Jen Cohen mercifully ended the should she/shouldn’t she debate that UW basketball fans have been having for months if not years on Wednesday afternoon by relieving Coach Lorenzo Romar of his duties. Whether you agree with the firing or not, the Huskies will have a new coach next year and it’s time to turn our attention to who that may be. I want to preface the meat of the article by stating that I have no inside information whatsoever about who the Dawgs are targeting. I’m going to throw out names that have been floated around in the Twitter-sphere and point out their qualifications and why it may or may not make sense.
A couple of other points before we get into it. Part of the argument against firing Romar was that after the $3.2 million buyout it wasn’t thought that UW would have the finances to go after a premium coach. Romar was making $1.7 million which was well below that of recent Pac-12 hires. As I mentioned in my profile of the Romar situation last month, UCLA, Utah, and Oregon all pay their head coaches at least $2 million. It was unclear whether UW had that kind of money to pay but Percy Allen reported this morning that Jen Cohen is prepared to offer between $2 and $3 million annually for the new coach.
Finally, I’m not including Brandon Roy on this list. The 1% chance that the Huskies could move on from Romar and still keep the Porters has slipped away. In my mind, it never made sense to turn the keys over to Roy whose only coaching experience was just one year of essentially leading an all-star team to a state title at Nathan Hale. Yes, Roy is a Husky legend and he was an amazing player but coaching and playing are different skill sets and Cohen simply can’t gamble that Roy will be an amazing coach without any evidence. If the new coach decides not to retain Will Conroy I would be ok with them bringing on Roy as an assistant but he and Conroy play the same role of local alumni who could appeal to recruits.
The Pipe Dreams
Record: 454-172 (.725)
Best NCAA Tourney Finish: Final Four
Head Coaching Jobs: Current- Wichita State, Winthrop
Marshall has taken over the title from Brad Stevens and Shaka Smart before him of the most coveted mid-major coach in the country. He’s turned the Shockers into one of the elite programs in the country, winning at least 25 games in each of the past 8 seasons. There are several reasons why this isn’t going to happen. The first is that Marshall already makes more ($3.3 million) then the Huskies could possibly offer him and he isn’t taking a pay cut to move to Seattle. Second is that the Koch brothers (some of the richest people in America) are the Phil Knight of Wichita State and will offer Marshall a blank check to keep him there. Securing Marshall would cause me to change my opinion on the firing but it isn’t happening.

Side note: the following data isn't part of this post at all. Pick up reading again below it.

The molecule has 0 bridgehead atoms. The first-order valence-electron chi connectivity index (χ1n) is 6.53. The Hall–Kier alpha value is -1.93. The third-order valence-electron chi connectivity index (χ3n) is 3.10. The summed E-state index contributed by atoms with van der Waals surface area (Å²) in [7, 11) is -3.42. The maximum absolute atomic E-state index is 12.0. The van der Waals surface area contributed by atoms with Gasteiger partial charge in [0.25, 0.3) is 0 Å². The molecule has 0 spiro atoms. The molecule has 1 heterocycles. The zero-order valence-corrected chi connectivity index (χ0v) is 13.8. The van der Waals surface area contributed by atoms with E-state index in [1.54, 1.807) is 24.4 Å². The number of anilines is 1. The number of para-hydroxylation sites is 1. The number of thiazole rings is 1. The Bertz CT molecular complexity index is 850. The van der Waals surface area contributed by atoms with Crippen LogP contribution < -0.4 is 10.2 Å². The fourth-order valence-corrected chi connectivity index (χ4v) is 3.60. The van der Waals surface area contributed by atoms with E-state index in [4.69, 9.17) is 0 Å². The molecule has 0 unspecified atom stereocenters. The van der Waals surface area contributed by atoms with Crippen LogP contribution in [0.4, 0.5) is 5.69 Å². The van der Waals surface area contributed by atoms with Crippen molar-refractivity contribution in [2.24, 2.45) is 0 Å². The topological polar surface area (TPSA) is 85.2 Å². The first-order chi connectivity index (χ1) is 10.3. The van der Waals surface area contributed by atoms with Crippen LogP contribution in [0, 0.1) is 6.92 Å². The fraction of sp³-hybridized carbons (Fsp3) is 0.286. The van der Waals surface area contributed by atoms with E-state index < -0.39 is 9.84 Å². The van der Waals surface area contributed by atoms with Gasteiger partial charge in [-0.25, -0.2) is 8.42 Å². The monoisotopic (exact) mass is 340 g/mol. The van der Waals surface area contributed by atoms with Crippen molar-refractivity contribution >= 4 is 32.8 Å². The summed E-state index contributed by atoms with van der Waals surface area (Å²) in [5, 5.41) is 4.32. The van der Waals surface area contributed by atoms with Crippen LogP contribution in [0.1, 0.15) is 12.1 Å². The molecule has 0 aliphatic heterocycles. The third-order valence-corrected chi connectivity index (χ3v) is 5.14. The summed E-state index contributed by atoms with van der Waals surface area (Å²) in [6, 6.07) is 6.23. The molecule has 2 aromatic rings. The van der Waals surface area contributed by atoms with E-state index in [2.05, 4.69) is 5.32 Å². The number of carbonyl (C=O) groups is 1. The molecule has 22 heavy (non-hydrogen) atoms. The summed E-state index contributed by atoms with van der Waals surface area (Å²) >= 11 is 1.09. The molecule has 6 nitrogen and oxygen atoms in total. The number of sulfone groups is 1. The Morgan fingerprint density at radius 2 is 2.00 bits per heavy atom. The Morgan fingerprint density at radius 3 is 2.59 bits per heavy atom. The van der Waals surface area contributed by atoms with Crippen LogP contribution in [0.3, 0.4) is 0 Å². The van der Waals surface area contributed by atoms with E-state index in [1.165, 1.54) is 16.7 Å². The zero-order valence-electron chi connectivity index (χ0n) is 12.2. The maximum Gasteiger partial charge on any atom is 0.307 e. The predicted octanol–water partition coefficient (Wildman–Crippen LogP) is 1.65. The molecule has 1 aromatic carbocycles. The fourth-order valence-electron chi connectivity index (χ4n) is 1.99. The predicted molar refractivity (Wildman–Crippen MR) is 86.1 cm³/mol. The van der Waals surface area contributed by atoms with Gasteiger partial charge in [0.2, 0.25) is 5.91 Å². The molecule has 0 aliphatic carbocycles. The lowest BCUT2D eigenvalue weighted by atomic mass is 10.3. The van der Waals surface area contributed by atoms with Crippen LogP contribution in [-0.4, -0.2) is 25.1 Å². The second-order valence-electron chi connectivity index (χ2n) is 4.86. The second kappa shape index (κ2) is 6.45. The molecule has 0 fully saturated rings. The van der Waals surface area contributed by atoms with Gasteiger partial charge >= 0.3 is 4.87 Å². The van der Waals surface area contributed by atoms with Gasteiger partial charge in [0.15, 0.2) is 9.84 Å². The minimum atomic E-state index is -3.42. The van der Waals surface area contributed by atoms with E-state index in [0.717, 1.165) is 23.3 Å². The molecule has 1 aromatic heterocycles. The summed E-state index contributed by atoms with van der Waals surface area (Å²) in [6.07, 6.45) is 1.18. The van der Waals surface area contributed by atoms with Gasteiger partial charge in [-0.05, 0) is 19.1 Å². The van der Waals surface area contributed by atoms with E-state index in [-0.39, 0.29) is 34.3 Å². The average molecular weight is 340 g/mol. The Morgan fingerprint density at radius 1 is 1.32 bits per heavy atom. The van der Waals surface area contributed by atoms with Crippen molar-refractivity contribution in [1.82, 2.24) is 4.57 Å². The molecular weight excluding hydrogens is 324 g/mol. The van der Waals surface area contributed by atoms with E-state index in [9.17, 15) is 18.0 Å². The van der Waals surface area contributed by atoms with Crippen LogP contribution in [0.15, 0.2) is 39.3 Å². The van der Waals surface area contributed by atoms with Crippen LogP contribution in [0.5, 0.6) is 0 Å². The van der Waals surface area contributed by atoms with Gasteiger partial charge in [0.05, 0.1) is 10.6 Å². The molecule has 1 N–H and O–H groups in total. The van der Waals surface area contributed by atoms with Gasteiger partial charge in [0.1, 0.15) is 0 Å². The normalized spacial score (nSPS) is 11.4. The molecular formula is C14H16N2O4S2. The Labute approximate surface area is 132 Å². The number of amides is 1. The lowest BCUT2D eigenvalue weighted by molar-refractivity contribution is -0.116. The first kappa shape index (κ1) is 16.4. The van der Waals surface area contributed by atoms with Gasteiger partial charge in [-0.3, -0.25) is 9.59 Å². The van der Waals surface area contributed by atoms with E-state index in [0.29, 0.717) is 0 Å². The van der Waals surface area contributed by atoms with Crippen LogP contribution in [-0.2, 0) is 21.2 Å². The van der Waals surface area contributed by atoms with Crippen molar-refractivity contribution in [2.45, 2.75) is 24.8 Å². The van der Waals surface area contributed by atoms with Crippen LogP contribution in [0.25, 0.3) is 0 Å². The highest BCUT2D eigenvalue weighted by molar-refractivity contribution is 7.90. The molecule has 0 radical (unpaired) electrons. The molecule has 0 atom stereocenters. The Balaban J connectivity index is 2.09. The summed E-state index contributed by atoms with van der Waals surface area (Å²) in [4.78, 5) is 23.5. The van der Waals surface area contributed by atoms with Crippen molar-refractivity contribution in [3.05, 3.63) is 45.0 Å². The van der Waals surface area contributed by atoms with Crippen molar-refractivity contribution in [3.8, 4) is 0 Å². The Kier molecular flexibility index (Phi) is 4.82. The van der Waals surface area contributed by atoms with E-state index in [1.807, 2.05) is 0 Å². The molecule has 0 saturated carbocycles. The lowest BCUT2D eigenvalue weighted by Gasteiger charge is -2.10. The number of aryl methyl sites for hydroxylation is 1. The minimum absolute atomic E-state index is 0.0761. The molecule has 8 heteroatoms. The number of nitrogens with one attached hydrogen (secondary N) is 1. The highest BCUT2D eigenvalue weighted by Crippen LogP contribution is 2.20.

Record: 140-62 (.693)
Best NCAA Tourney Finish: Elite Eight
Head Coaching Jobs: Current- Dayton
It would add incredible fire to the UW-Arizona rivalry if the Huskies could somehow lure Archie to Seattle to go up against his older brother Sean. He has familiarity with the Pac-12 from his time serving as an assistant at both ASU and Arizona. Unlike Marshall, Archie would see a significant raise by joining the Huskies as he makes just $1.1 million at Dayton currently. Miller will be sought after by every program with a job opening including Indiana which means the ensuing bidding war will likely drive him out of UW’s price range.
The Washington Connection
Record: 0-0 (.000)
Best NCAA Tourney Finish: None
Head Coaching Jobs: None
If everything had went according to plan for Lorenzo Romar, Conroy might have taken over for him after his contract ran out in 2020. But it feels like it would be way too soon to hand over the reins to Conroy. Everything I said about Brandon Roy above applies here. Except rather than Roy being bait for the Porters, there’s a chance that Conroy might play a similar role for Davis, Nowell, and anyone on the current team considering transferring. Cohen named Conroy as the point person until a hire is made but that isn’t the same as an interim tag.
Record: 18-17 (.514)
Best NCAA Tourney Finish: First Round
Head Coaching Jobs: Current- South Dakota State